Lockdown before Christmas is not suitable for France

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Olivier Véran was responding to the suggestion made on Sunday September 27 by two Nobel Prize winners, Abhijit Banerjee and Esther Duflo, that a second national lockdown from December 1 to 20 would be a good idea so that families and friends can gather safely for Christmas. celebrations.Read more: The December lockdown is necessary in France “to save Christmas”

The Minister of Health distanced himself from this “preventive measure” by saying that it was too early to give details of what would be needed later in the year but that it would not involve “preventive confinement three weeks’.

Talk to a news program Grand Jury on RTL-Le Figaro-LCI, he said: “I’m not going to start projecting over the next couple of months… I’m projecting day by day, with my datasets, to be able to offer the public the safest way to avoid lock-in, and so that he can spend a family vacation in good conditions.

Mr. Véran added: “What will happen at the end of October? [Toussaint] will depend on what we do in the coming days and weeks. If the virus increases and does not slow down, if we do not put in place the necessary measures to slow its spread, it will endanger our health care system and the public. It is possible that travel restrictions will be considered during the All Saints holiday period, he said.

However, the minister said he would rather impose restrictions locally, rather than revert to a national lockdown.

He said: “We do not want to completely stop the economic, social, cultural, sporting and family life of the public. This is why we take decisions adapted to the gravity of the situation …[which are] specific to the region. “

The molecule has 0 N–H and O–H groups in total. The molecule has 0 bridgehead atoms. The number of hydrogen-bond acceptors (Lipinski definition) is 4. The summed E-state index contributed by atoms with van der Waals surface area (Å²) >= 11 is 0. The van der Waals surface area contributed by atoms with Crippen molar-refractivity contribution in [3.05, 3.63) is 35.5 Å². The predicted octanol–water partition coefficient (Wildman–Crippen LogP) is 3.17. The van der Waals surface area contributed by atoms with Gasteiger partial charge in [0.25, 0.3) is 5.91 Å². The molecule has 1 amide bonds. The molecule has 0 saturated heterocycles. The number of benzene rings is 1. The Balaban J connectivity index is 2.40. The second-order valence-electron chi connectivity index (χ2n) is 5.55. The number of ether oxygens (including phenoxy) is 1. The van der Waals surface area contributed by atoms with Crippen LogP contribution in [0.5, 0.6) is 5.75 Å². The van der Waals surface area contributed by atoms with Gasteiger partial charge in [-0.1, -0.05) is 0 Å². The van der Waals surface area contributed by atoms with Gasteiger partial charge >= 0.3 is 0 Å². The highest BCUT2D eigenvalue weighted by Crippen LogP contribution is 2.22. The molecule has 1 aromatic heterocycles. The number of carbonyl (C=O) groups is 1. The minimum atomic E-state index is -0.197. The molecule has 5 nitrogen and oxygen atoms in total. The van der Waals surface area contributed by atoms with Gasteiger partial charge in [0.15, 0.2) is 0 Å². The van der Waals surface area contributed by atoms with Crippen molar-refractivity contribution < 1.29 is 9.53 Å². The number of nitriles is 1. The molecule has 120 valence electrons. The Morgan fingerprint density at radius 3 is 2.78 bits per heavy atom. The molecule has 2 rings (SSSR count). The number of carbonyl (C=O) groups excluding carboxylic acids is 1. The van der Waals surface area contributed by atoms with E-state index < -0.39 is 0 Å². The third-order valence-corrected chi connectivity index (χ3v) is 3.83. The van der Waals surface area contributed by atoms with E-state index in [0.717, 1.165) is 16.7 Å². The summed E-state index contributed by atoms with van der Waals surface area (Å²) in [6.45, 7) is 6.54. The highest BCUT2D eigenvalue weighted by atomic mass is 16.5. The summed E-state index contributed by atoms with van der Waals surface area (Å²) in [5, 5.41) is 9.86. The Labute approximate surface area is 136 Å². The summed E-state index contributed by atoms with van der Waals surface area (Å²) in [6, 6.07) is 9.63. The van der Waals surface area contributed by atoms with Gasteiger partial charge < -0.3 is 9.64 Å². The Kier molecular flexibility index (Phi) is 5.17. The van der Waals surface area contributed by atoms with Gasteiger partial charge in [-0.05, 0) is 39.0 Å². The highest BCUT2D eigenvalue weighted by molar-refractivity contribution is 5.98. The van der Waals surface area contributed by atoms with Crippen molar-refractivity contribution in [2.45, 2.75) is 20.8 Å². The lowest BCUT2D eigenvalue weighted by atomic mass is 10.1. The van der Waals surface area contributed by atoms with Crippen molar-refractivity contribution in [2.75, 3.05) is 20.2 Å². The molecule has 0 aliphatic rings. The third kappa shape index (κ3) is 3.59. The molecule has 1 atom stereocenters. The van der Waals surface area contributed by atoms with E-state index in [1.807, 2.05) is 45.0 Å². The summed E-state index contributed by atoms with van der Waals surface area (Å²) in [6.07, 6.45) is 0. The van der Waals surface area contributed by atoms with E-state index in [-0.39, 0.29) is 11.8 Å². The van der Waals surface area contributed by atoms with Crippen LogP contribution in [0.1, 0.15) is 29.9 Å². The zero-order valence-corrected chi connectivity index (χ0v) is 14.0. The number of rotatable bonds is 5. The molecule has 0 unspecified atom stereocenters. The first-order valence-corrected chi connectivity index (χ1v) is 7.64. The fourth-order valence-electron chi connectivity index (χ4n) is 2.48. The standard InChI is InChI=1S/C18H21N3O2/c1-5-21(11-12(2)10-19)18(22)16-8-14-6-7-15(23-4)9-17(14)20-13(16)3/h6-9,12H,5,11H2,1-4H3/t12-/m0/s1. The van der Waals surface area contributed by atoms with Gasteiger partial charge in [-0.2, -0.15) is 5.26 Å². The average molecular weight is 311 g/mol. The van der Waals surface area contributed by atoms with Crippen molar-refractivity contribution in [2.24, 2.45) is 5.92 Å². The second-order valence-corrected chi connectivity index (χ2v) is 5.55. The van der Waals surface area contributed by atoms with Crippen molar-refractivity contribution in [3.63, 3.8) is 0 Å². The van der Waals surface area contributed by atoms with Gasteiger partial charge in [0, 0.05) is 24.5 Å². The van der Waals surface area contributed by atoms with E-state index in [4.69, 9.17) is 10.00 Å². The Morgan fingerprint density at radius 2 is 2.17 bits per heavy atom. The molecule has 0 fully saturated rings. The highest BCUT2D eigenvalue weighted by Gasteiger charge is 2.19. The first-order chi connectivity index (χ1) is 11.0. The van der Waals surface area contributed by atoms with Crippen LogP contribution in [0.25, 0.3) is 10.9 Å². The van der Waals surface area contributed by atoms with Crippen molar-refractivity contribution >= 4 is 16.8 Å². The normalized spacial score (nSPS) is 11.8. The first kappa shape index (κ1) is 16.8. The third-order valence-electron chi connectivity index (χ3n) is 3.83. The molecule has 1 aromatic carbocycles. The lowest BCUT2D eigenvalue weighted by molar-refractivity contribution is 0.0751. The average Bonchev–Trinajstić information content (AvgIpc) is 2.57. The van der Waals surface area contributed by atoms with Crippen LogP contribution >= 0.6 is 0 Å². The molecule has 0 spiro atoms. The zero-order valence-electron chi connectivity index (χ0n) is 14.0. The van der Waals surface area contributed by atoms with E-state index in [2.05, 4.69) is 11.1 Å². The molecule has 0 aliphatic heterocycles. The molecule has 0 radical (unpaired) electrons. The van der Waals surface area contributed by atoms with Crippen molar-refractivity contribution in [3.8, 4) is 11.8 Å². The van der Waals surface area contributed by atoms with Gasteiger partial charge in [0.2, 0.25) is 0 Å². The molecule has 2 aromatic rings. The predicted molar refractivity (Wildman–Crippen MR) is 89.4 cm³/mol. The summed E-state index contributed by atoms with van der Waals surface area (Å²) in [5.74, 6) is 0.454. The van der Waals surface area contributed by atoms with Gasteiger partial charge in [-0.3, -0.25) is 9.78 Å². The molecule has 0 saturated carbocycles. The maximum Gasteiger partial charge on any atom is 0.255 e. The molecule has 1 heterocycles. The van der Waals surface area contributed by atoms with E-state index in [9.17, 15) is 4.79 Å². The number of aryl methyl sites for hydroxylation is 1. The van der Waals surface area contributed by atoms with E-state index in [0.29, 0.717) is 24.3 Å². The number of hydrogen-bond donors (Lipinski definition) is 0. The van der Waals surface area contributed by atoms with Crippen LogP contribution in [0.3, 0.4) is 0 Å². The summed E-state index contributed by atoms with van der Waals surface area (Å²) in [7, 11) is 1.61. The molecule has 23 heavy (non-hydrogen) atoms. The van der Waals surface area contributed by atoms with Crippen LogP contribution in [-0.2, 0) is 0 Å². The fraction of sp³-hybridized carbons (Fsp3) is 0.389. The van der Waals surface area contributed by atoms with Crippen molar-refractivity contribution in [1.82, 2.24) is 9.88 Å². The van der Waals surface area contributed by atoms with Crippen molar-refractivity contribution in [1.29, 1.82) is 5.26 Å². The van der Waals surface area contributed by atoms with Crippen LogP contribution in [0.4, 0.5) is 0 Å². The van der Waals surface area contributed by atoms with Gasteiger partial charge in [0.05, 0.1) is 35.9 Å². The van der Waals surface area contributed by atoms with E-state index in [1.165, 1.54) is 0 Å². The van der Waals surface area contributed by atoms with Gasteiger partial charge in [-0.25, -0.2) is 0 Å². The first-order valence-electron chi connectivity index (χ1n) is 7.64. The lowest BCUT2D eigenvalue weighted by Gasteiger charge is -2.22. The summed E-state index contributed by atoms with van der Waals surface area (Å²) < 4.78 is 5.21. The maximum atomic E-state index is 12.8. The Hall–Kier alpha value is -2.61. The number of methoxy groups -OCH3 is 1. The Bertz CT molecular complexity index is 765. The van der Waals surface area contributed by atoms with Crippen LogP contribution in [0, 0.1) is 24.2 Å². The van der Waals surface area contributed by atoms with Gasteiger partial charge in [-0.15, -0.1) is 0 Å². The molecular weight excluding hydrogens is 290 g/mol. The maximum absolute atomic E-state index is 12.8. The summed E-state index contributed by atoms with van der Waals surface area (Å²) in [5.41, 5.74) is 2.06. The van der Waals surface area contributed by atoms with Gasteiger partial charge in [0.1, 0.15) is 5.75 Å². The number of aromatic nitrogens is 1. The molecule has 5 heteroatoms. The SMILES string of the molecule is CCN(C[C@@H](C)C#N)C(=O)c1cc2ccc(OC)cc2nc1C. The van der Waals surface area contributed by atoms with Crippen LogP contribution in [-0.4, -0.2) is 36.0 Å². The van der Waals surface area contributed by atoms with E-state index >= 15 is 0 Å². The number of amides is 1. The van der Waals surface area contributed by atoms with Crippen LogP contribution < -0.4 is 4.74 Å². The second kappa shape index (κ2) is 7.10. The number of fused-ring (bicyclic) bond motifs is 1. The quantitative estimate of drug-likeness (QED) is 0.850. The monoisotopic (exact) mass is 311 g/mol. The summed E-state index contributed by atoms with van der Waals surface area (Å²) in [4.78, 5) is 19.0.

‘Saving Christmas’ thanks to detention

The comments come after Mr Banerjee and Ms Duflo – married professors and Nobel Prize winners – wrote an open letter in Le Monde newspaper, recommending “a nationwide lockdown for Advent, say December 1-20. “.

They argued that imposing a second nationwide lockdown in early December and avoiding any socialization as Christmas approaches would allow families to reunite safely on Christmas Day itself.

They used the United States as an example of how repeated socialization during holiday periods can increase the likelihood of a virus spike.

They wrote: “In the United States, the long Memorial Day weekends at the end of May and July 4 – Independence Day – were followed by spikes in contamination. Responsible citizens will soon be faced with difficult dilemmas between their various tasks and it is unreasonable not to guide them in these choices.

“Family reunions, with their long moments of socialization around a table (not to mention singing), are unfortunately conducive to contamination.”

They concluded: “While the economic cost may be high, it would be less than having to cancel Christmas… It could also be seen as a price to pay for an immediate reward, a collective effort to save Christmas.”

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